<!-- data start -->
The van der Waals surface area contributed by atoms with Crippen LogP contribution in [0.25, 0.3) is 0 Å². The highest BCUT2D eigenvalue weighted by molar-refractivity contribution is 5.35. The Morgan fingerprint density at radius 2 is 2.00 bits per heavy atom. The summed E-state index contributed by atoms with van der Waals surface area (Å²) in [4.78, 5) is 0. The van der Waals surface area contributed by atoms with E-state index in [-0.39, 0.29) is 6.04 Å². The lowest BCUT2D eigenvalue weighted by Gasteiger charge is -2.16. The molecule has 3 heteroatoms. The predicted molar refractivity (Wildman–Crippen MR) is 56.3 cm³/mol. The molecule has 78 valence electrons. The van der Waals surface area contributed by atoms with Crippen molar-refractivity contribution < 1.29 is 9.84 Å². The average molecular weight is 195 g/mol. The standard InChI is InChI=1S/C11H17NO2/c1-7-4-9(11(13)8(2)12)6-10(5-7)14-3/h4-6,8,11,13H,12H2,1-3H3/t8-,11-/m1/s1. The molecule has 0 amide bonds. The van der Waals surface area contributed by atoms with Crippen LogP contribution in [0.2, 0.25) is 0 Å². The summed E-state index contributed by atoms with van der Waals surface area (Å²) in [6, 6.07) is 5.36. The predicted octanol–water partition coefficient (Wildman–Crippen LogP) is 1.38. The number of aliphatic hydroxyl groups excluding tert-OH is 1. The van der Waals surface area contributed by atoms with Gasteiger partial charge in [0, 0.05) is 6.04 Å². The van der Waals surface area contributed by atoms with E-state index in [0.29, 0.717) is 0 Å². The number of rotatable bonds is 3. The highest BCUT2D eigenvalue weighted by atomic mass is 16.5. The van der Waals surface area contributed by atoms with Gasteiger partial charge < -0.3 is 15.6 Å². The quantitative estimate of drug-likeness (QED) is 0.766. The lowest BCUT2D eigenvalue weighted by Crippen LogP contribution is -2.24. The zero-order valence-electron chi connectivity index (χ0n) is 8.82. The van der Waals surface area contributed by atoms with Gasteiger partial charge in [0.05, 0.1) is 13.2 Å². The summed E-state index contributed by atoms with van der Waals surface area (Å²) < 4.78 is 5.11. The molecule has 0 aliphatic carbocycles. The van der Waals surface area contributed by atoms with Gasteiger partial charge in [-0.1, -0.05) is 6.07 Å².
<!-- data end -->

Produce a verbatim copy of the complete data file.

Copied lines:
The van der Waals surface area contributed by atoms with Crippen LogP contribution in [0.25, 0.3) is 0 Å². The highest BCUT2D eigenvalue weighted by molar-refractivity contribution is 5.35. The Morgan fingerprint density at radius 2 is 2.00 bits per heavy atom. The summed E-state index contributed by atoms with van der Waals surface area (Å²) in [4.78, 5) is 0. The van der Waals surface area contributed by atoms with E-state index in [-0.39, 0.29) is 6.04 Å². The lowest BCUT2D eigenvalue weighted by Gasteiger charge is -2.16. The molecule has 3 heteroatoms. The predicted molar refractivity (Wildman–Crippen MR) is 56.3 cm³/mol. The molecule has 78 valence electrons. The van der Waals surface area contributed by atoms with Crippen molar-refractivity contribution < 1.29 is 9.84 Å². The average molecular weight is 195 g/mol. The standard InChI is InChI=1S/C11H17NO2/c1-7-4-9(11(13)8(2)12)6-10(5-7)14-3/h4-6,8,11,13H,12H2,1-3H3/t8-,11-/m1/s1. The molecule has 0 amide bonds. The van der Waals surface area contributed by atoms with Crippen LogP contribution in [0.2, 0.25) is 0 Å². The summed E-state index contributed by atoms with van der Waals surface area (Å²) in [6, 6.07) is 5.36. The predicted octanol–water partition coefficient (Wildman–Crippen LogP) is 1.38. The number of aliphatic hydroxyl groups excluding tert-OH is 1. The van der Waals surface area contributed by atoms with Gasteiger partial charge in [0, 0.05) is 6.04 Å². The van der Waals surface area contributed by atoms with E-state index in [0.29, 0.717) is 0 Å². The number of rotatable bonds is 3. The highest BCUT2D eigenvalue weighted by atomic mass is 16.5. The van der Waals surface area contributed by atoms with Gasteiger partial charge < -0.3 is 15.6 Å². The quantitative estimate of drug-likeness (QED) is 0.766. The lowest BCUT2D eigenvalue weighted by Crippen LogP contribution is -2.24. The zero-order valence-electron chi connectivity index (χ0n) is 8.82. The van der Waals surface area contributed by atoms with Gasteiger partial charge in [0.05, 0.1) is 13.2 Å². The summed E-state index contributed by atoms with van der Waals surface area (Å²) < 4.78 is 5.11. The molecule has 0 aliphatic carbocycles. The van der Waals surface area contributed by atoms with Gasteiger partial charge in [-0.1, -0.05) is 6.07 Å².